The following packing list for a camping trip to the Rocky Mountains was submitted by Jenny. See all packing list posts here. This post also contains affiliate links, denoted by an asterisk.
One of my favorite ways to unwind is to take a weekend trip to the mountains. I’m a third of the way through visiting all the national parks in the United States and hope to eventually see them all. Needless to say, when my friends decided to go for a weekend camping trip to the Rocky Mountains towards the end of summer, I was excited to check another one off my list.
Located in Colorado, the Rocky Mountain National Park is lovely - filled with an abundance of wildlife, majestic mountain ranges, lush valleys, gorgeous lakes, and more.
If you’re anything like me, you’re constantly connected to your computer or phone for work and school. I love that once I get to a park, there is no service. I get to completely immerse myself into my surroundings and explore the area with long hikes. Being outside provides an incredible perspective on how amazing and beautiful nature is and how small we are in comparison.
The Trip Details
Each morning we woke up early, made breakfast at our campsite, stopped at the various visitor centers before heading out on the trails for a hike. Bear Lake Trailhead is nice moderate 3.6 mile round trip hike that provides outstanding views of three lakes (Nymph, Dream and Emerald Lake). Another nice day hike we took was Ouzel Falls Trail (5.4 miles). The trail runs parallel to a stream, and there are lovely waterfalls along the way. We typically give ourselves extra time on the trail to stop for pictures, snacks and a break for lunch.
After our hikes, we headed back to our campground to hang out, cook dinner and watch the sunset. In the evenings, we would build a fire and gaze at the Milky Way. The stars are always magnificent from the parks.
- Tent – I have the NEMO Dagger 2P tent*. It is ultralight, roomy and incredibly easy to setup.
- Sleeping pad – Therm-a-Rest pads are great warmth-to-weight ratio. They pack small and are light and comfy.
- Sleeping bag – I made a horrible mistake by packing a summer bag with me. The temperature dipped into the low 30s, and my bag was not rated for such chilly nights.
- Daypack – I brought a Camelbak Octane 18x* (small 18L pack that has a 100 fl oz reservoir) to carry water and small snacks for the hikes.
- Cookware – Even though we were car camping and could have easily cooked over a fire at the campsite, I opted to bring a Jetboil cooking system and fuel.
- Camp food/snacks
- Headlamp and batteries
- First aid kit
- Toilet paper
During the trip, I experienced a pretty wide temperature range. Having layers offered the ability to shed them when it was hot during the hikes or add them during cold nights at the campsite.
- Packable down jacket – My favorite is my Patagonia Nano Puff*. This jacket is light and easy to pack.
- Long Sleeve Tops – I like to bring athletic shirts that wick away sweat for long hikes.
- Hiking pants
- Hiking shoes – I’m a fan of Keen hiking boots - just make sure you break your shoes in before a trip.
- Sandals – Slide-on sandals are great to have because you can still wear socks, but they give your feet a break from your boots while you relax at the campsite.
- Undergarments and socks
- Baseball cap or hat to protect your face from the sun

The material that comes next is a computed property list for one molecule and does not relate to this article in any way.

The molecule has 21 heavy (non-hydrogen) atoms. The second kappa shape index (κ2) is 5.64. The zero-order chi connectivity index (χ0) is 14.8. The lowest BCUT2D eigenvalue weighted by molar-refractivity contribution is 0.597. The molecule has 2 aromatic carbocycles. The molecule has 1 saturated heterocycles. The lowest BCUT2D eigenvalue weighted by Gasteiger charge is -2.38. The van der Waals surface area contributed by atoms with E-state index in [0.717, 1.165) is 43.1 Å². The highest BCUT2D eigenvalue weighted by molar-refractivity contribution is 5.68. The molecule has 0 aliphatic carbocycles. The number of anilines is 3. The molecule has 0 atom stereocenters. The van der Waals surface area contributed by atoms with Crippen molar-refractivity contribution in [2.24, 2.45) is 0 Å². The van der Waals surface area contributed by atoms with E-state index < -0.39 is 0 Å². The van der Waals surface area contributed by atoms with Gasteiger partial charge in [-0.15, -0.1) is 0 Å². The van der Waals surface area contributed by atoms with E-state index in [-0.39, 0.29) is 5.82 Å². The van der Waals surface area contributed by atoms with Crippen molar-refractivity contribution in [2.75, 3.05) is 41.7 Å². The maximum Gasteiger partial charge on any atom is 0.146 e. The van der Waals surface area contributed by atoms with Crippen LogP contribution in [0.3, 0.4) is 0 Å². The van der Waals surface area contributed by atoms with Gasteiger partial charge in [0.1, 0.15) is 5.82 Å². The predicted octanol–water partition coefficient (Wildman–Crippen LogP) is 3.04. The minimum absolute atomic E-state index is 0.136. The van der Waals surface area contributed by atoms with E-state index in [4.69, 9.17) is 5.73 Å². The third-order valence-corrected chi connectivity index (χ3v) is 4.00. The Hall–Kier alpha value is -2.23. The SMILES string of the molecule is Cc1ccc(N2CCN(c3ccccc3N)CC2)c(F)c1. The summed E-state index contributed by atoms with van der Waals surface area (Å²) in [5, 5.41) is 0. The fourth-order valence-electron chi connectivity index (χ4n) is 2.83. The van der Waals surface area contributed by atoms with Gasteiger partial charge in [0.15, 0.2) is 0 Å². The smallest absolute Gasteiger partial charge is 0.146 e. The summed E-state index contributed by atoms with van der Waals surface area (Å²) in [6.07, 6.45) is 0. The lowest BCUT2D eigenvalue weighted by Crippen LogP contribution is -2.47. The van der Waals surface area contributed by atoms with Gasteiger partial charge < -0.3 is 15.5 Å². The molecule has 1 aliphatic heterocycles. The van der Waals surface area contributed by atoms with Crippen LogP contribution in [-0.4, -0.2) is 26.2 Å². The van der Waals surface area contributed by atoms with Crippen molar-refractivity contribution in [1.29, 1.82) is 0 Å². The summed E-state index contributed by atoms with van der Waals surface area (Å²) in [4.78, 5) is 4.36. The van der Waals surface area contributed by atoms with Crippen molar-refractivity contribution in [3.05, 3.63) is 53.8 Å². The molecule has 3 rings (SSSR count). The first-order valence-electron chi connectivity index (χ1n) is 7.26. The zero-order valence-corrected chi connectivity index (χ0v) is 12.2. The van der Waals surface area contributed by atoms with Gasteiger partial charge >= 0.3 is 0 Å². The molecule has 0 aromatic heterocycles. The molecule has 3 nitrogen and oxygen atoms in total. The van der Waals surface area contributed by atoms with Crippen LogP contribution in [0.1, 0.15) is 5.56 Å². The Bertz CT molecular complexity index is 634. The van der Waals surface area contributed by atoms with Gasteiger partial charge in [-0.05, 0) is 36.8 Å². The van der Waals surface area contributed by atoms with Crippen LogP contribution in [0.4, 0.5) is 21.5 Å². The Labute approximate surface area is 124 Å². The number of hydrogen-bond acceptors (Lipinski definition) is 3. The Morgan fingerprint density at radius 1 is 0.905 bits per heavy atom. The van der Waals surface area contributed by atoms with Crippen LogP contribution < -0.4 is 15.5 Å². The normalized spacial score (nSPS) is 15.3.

- Shampoo/conditioner/soap – Helpful if your campsite has a shower.
- Deodorant, wipes and other hygiene supplies
- Sunscreen and lip balm
- Camera – I never leave home without a camera!
- Memory cards, extra batteries, external chargers
- Phone – I use it as my backup camera and store maps for hiking.
- Music – I usually have a playlist that I create for my trips. I listen to it on the drive to the destination or during nights in the tent.
- Book – When I’m visiting a new location, I like to find a book about the destination. Definitely check out Lonely Planet Colorado* and Rediscovering National Parks in the Spirit of John Muir*.
- Bug spray – Mosquitoes and ticks are found in the park. I mostly wear long sleeve tops and pants for these trips so I’m not bothered by them, but it’s good to have just in case.
Tips for visiting the Rocky Mountain National Park
- National parks typically involve some kind of long drive to reach the park. Factor in driving time!
- Summer is the busiest season to visit the Rocky Mountain National Park. If you go during that time, plan ahead as campsites can book up quickly (especially those within the park). Five campgrounds are located inside the park, visit recreation.gov to check availability and book your site. I would recommend Moraine Park Campground or Glacier Basin Campground. If you plan to hike Longs Peak, you should check out Longs Peak Campground.
- Rocky Mountain National Park has more than 300 miles of hiking trails – some of which include high elevations. If you are coming from a place of lower elevation, you may want to give yourself time to get acclimated. Also, remember to stay hydrated hiking in high altitudes, and start your hikes early to avoid potential afternoon storms.
- Animal watching is one of the top activities. Big horn sheep, elk, moose, and deer are some common wildlife found at the park. If you’re ever driving through the park and there’s a sudden backup, it’s most likely a wildlife sighting. Take your time and enjoy the scenery while you wait.
Finally, the National Park Service turns 100 in 2016! The parks are celebrating in a variety of ways so it’s an incredible time to get outside and visit one.
You may also enjoy these posts about hiking and camping:
- Trekking Must-Haves
- Camping and Hiking Disasters
- How to Pack & Prepare for Hiking Trips
- Camping and Outdoors Hacks
About the author: Jenny is a management consultant, graduate student and avid traveler. She’s constantly on the go and always dreaming of her next destination.
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